After a fun milonga, we often wake up with sore shoulders the following morning (or afternoon). Either our partners, ourselves, or both parties, put too much tension into the embrace.

We want to get better at tango, and we know it’ll take effort. But those sore shoulders mean we’ve been conflating effort with power. In this dance, the two literally don’t go hand-in-hand.

Effort is about mental focus, detailed body awareness, and self control. Although tango requires some degree of exertion, raw physical power should largely take a backseat to effort.

At the end of a milonga, we’ll know we’re on the right track when our brains are more fatigued than our muscles.

flying squirrels

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#tango #effortvspower



Our best tango effort…

It’s not like currency that can be saved, and then “spent” for a special occasion. The greatest amount of excellence we can muster shouldn’t be reserved only for milongas, our favorite dance partners, or when we’re wearing our favorite outfits or shoes.

We can’t just decide during one particular tanda to put forth extra effort, and expect tango excellence to simply materialize.

We’ve all experienced those magical evenings when our tango felt so good, and that we were really in a flow. Those moments of brilliance may feel spontaneous, but they aren’t. They reflect hours of constant, consistent effort. Dancing is much more enjoyable when being at our best is an unconscious habit.


#excellence #tango


At a tango workshop, we understand the new figure being taught, yet are barely able to keep up. Afterwards, we’re not sure if we’ve fully grasped it.

Even when we apply strategies to make our learning more efficient, sometimes practicing that new step is simply a grind. For days, weeks, or sometimes even months, we do the new figure wrong for what feels like a million times before we get it right.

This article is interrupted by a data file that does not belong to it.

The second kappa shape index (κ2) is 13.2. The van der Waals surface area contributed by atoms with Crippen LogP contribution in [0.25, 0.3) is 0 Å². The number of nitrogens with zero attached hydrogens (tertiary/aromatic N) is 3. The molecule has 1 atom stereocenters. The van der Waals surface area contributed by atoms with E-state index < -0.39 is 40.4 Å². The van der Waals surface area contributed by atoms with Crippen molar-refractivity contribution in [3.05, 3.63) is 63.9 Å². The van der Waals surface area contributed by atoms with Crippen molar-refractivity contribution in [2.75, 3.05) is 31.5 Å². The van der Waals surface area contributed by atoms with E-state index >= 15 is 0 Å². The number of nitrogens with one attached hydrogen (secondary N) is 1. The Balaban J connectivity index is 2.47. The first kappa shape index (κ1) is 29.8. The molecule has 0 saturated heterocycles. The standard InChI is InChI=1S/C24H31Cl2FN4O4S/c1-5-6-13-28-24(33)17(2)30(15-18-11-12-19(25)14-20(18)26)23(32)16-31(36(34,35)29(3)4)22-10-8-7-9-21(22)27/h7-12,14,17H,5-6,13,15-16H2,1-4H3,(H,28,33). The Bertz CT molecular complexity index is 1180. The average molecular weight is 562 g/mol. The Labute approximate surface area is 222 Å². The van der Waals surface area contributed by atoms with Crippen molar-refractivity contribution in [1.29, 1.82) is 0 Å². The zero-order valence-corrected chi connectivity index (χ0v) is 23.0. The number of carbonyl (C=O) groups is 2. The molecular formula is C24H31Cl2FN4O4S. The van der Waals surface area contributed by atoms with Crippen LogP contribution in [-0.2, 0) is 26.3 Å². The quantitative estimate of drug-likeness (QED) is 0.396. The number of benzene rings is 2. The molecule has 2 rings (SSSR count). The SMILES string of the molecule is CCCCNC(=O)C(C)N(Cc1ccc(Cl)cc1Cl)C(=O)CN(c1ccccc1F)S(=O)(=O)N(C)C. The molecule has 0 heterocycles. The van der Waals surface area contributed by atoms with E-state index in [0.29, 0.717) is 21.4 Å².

But the alternative is to scale back the effort, to just be “good enough” in order to get by. It’s far less painful, and seems like an acceptable strategy to advance.

But “good enough” reinforces lazy habits, such as pulling one’s partner around instead of leading. “Good enough” becomes a need to re-learn fundamentals, and results in a learning curve that ends up taking even longer than the grind.

The effort we take to grind through our progress, to endure the frustration happening now, pays off in the long run. It saves us not only time, but the additional pain which comes with only being “good enough.”



When learning new tango steps, we start with an idea of how much effort is needed in regards to completing forward steps, back steps, side steps, or pivots.

That idea is almost always wrong. What we think is enough, often isn’t.

In most cases, we’re required to step farther, or pivot even more than expected. In tango, as in life, average effort isn’t enough to satisfy us. We’ll always have to give a little more in order to make things pay off.

“This is harder than I thought,” we’ll say to ourselves when we first realize this.

“But I can do this,” usually comes next.

duckling climb